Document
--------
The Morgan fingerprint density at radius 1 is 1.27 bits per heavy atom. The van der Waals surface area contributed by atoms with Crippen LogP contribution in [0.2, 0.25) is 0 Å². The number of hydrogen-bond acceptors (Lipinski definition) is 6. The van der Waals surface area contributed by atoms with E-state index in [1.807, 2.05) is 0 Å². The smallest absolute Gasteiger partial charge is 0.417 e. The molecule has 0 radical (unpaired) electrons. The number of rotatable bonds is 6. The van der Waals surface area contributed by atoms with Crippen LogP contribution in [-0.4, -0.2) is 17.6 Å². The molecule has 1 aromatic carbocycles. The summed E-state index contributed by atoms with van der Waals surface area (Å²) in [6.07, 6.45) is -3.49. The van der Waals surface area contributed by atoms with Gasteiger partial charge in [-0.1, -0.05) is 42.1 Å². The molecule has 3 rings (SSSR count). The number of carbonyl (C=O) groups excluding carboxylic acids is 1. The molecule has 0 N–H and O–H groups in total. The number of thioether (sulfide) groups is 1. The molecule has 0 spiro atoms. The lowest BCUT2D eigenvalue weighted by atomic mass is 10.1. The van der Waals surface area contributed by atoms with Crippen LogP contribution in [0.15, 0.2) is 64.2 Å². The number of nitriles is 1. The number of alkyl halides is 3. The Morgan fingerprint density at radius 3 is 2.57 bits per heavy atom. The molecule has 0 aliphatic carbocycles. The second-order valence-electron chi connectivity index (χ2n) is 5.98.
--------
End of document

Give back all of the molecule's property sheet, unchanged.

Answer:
The Morgan fingerprint density at radius 1 is 1.27 bits per heavy atom. The van der Waals surface area contributed by atoms with Crippen LogP contribution in [0.2, 0.25) is 0 Å². The number of hydrogen-bond acceptors (Lipinski definition) is 6. The van der Waals surface area contributed by atoms with E-state index in [1.807, 2.05) is 0 Å². The smallest absolute Gasteiger partial charge is 0.417 e. The molecule has 0 radical (unpaired) electrons. The number of rotatable bonds is 6. The van der Waals surface area contributed by atoms with Crippen LogP contribution in [-0.4, -0.2) is 17.6 Å². The molecule has 1 aromatic carbocycles. The summed E-state index contributed by atoms with van der Waals surface area (Å²) in [6.07, 6.45) is -3.49. The van der Waals surface area contributed by atoms with Gasteiger partial charge in [-0.1, -0.05) is 42.1 Å². The molecule has 3 rings (SSSR count). The number of carbonyl (C=O) groups excluding carboxylic acids is 1. The molecule has 0 N–H and O–H groups in total. The number of thioether (sulfide) groups is 1. The molecule has 0 spiro atoms. The lowest BCUT2D eigenvalue weighted by atomic mass is 10.1. The van der Waals surface area contributed by atoms with Crippen LogP contribution in [0.15, 0.2) is 64.2 Å². The number of nitriles is 1. The number of alkyl halides is 3. The Morgan fingerprint density at radius 3 is 2.57 bits per heavy atom. The molecule has 0 aliphatic carbocycles. The second-order valence-electron chi connectivity index (χ2n) is 5.98.